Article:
CRM 101: The Sales Process
“Give and Get” is not just a sales method – it’s the pillar of a sustained business relationship. You can get unparalleled returns from investing in a CRM system, but – and as strange as this sounds – you must give it certain things — a Sales Process[i] is one of them. New to the world and tentatively peering out of the box, a CRM does not know your business; it must be taught exactly what data you would like it to hold, what actions you would like it to automate, and the timings of automation. What a CRM can do is ask you the hard questions that help you figure out your process. The focus of this article is to highlight major expectations for a CRM system, the inextricable link between mapping your unique Sales Process and meeting those expectations, and tips on how to uncover and document your Sales Process.
Expectations from a CRM
The major areas that a CRM is expected to deliver can be summarized into the following points. To add some specificity to the topics, I have highlighted what Salesforce.com, the CRM that I have most familiarity with, has the potential of achieving.
Data and Reporting
Obtaining strategic visibility into the granular details of a business is often a key driver of executive sponsorship for adopting/changing a CRM system. This is driven by the need to both monitor and improve the performance of teams and operations. However, there is a tradeoff between highly granular data and incentives to enter this data. If it takes a sales rep 5 minutes to record a 5 sec voicemail, the CRM can appear more as a foe than a friend. Therefore striking a balance between granularity of data and incentives in data entry becomes key to ensuring that data is actually entered into the system. Productivity tools like telephony and email integrations can remove a lot of the manual data entry, therefore better ensuring that the data reflect the reality of activities and transactions.
The tradeoff that occurs with automation is between efficiency and human creativity. If you are able to identify actions in your sales process that will always happen given a set of criteria, then these actions are candidates for automation. Yet, what is lost is the human touch. Sometimes, an automated confirmation that your Case has been received by the support service is highly satisfying. On the other hand, you would much rather have the solution to your problem be delivered by a real person and not some criteria-based search engine that generates a queue of partially related help articles. Some of the best candidates for automation are internal process steps like notification about any data value change, approval processes, or automatic copying over of data on multiple records.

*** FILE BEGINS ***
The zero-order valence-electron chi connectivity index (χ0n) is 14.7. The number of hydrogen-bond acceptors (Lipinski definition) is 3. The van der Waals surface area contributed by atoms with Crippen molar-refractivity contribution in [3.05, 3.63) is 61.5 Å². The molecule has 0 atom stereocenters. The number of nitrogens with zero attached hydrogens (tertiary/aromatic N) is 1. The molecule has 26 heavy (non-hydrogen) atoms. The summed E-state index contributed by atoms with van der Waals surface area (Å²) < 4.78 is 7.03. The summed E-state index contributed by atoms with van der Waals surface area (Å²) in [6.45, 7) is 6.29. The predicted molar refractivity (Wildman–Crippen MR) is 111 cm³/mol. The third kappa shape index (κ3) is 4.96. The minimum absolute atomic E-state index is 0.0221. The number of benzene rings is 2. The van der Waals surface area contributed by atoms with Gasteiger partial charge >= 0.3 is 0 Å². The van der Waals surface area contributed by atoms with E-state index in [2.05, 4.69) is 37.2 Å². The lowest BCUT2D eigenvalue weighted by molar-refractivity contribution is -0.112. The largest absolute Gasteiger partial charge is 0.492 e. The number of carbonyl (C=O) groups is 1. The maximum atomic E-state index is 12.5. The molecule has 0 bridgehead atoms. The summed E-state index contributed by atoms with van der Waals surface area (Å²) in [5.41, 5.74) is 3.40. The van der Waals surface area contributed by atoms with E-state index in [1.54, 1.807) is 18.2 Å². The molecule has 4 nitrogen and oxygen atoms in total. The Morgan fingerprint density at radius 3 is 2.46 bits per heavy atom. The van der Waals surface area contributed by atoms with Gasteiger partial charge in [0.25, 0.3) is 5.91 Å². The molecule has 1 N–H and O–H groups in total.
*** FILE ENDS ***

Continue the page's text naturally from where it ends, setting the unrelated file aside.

Security and Collaboration
Having the data in a centralized location raises questions of both sharing the data and protecting it. Data access may be governed by several criteria, which require that a system accommodate the slicing and dicing of access to data based on user, team, department, hierarchy and so on, while also making it easy to collaborate. For instance, Salesforce has carefully crafted tools such as Profiles, Sharing Rules, Org-wide Defaults, Role Hierarchy, Permission Sets, and Field-level security that can be used to build a sophisticated architecture for viewing and modifying data in the system. At the same time, Chatter-type functionality enables users to ‘follow’ (yes, just like you would do in Twitter) accounts, deals, files and, of course, other users without compromising security settings on data access.
All CRMs have the potential to deliver, to some extent on the above. However, whether or not it is able to do so, is a matter of how well it knows your business.